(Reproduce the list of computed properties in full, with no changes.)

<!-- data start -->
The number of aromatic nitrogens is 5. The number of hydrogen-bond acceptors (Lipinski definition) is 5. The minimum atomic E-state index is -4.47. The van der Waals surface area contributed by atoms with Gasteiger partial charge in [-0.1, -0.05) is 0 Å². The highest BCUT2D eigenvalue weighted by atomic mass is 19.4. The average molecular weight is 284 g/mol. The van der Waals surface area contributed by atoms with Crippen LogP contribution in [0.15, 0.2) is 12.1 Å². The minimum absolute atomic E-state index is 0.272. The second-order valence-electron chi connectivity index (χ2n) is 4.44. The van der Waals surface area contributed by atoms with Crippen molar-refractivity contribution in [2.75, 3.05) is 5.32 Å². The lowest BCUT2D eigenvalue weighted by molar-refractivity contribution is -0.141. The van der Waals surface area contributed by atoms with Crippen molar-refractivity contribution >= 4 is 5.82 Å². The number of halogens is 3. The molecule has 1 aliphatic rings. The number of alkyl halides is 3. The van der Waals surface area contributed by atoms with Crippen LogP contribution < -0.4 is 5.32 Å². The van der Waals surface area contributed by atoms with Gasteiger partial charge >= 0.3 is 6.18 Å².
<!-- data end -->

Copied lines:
The number of aromatic nitrogens is 5. The number of hydrogen-bond acceptors (Lipinski definition) is 5. The minimum atomic E-state index is -4.47. The van der Waals surface area contributed by atoms with Gasteiger partial charge in [-0.1, -0.05) is 0 Å². The highest BCUT2D eigenvalue weighted by atomic mass is 19.4. The average molecular weight is 284 g/mol. The van der Waals surface area contributed by atoms with Crippen LogP contribution in [0.15, 0.2) is 12.1 Å². The minimum absolute atomic E-state index is 0.272. The second-order valence-electron chi connectivity index (χ2n) is 4.44. The van der Waals surface area contributed by atoms with Crippen molar-refractivity contribution in [2.75, 3.05) is 5.32 Å². The lowest BCUT2D eigenvalue weighted by molar-refractivity contribution is -0.141. The van der Waals surface area contributed by atoms with Crippen molar-refractivity contribution >= 4 is 5.82 Å². The number of halogens is 3. The molecule has 1 aliphatic rings. The number of alkyl halides is 3. The van der Waals surface area contributed by atoms with Crippen LogP contribution < -0.4 is 5.32 Å². The van der Waals surface area contributed by atoms with Gasteiger partial charge >= 0.3 is 6.18 Å².